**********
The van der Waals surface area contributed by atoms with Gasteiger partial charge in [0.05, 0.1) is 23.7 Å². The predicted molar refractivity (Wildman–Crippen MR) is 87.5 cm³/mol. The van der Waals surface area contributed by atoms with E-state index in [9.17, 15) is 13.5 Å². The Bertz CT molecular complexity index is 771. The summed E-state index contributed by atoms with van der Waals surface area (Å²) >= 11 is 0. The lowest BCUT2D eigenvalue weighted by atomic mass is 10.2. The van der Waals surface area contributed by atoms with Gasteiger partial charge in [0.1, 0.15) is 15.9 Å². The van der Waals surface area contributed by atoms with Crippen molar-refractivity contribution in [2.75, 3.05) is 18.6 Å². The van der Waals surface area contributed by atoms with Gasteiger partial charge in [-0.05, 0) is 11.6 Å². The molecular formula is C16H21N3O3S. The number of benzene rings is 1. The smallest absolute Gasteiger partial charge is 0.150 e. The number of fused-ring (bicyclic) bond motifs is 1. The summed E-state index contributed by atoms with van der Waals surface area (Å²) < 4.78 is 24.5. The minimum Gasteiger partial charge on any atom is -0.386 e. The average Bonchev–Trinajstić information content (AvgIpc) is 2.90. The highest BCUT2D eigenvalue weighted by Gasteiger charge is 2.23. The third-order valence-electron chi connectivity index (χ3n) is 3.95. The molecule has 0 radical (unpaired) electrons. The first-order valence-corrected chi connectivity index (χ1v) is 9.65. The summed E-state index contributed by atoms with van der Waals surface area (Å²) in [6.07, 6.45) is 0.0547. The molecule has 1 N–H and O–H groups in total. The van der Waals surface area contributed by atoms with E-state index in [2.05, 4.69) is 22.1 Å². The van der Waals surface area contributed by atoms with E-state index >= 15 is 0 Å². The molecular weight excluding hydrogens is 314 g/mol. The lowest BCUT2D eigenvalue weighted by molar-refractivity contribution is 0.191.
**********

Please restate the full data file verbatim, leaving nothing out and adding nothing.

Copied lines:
The van der Waals surface area contributed by atoms with Gasteiger partial charge in [0.05, 0.1) is 23.7 Å². The predicted molar refractivity (Wildman–Crippen MR) is 87.5 cm³/mol. The van der Waals surface area contributed by atoms with E-state index in [9.17, 15) is 13.5 Å². The Bertz CT molecular complexity index is 771. The summed E-state index contributed by atoms with van der Waals surface area (Å²) >= 11 is 0. The lowest BCUT2D eigenvalue weighted by atomic mass is 10.2. The van der Waals surface area contributed by atoms with Gasteiger partial charge in [0.1, 0.15) is 15.9 Å². The van der Waals surface area contributed by atoms with Crippen molar-refractivity contribution in [2.75, 3.05) is 18.6 Å². The van der Waals surface area contributed by atoms with Gasteiger partial charge in [-0.05, 0) is 11.6 Å². The molecular formula is C16H21N3O3S. The number of benzene rings is 1. The smallest absolute Gasteiger partial charge is 0.150 e. The number of fused-ring (bicyclic) bond motifs is 1. The summed E-state index contributed by atoms with van der Waals surface area (Å²) < 4.78 is 24.5. The minimum Gasteiger partial charge on any atom is -0.386 e. The average Bonchev–Trinajstić information content (AvgIpc) is 2.90. The highest BCUT2D eigenvalue weighted by Gasteiger charge is 2.23. The third-order valence-electron chi connectivity index (χ3n) is 3.95. The molecule has 0 radical (unpaired) electrons. The first-order valence-corrected chi connectivity index (χ1v) is 9.65. The summed E-state index contributed by atoms with van der Waals surface area (Å²) in [6.07, 6.45) is 0.0547. The molecule has 1 N–H and O–H groups in total. The van der Waals surface area contributed by atoms with E-state index in [2.05, 4.69) is 22.1 Å². The van der Waals surface area contributed by atoms with E-state index >= 15 is 0 Å². The molecular weight excluding hydrogens is 314 g/mol. The lowest BCUT2D eigenvalue weighted by molar-refractivity contribution is 0.191.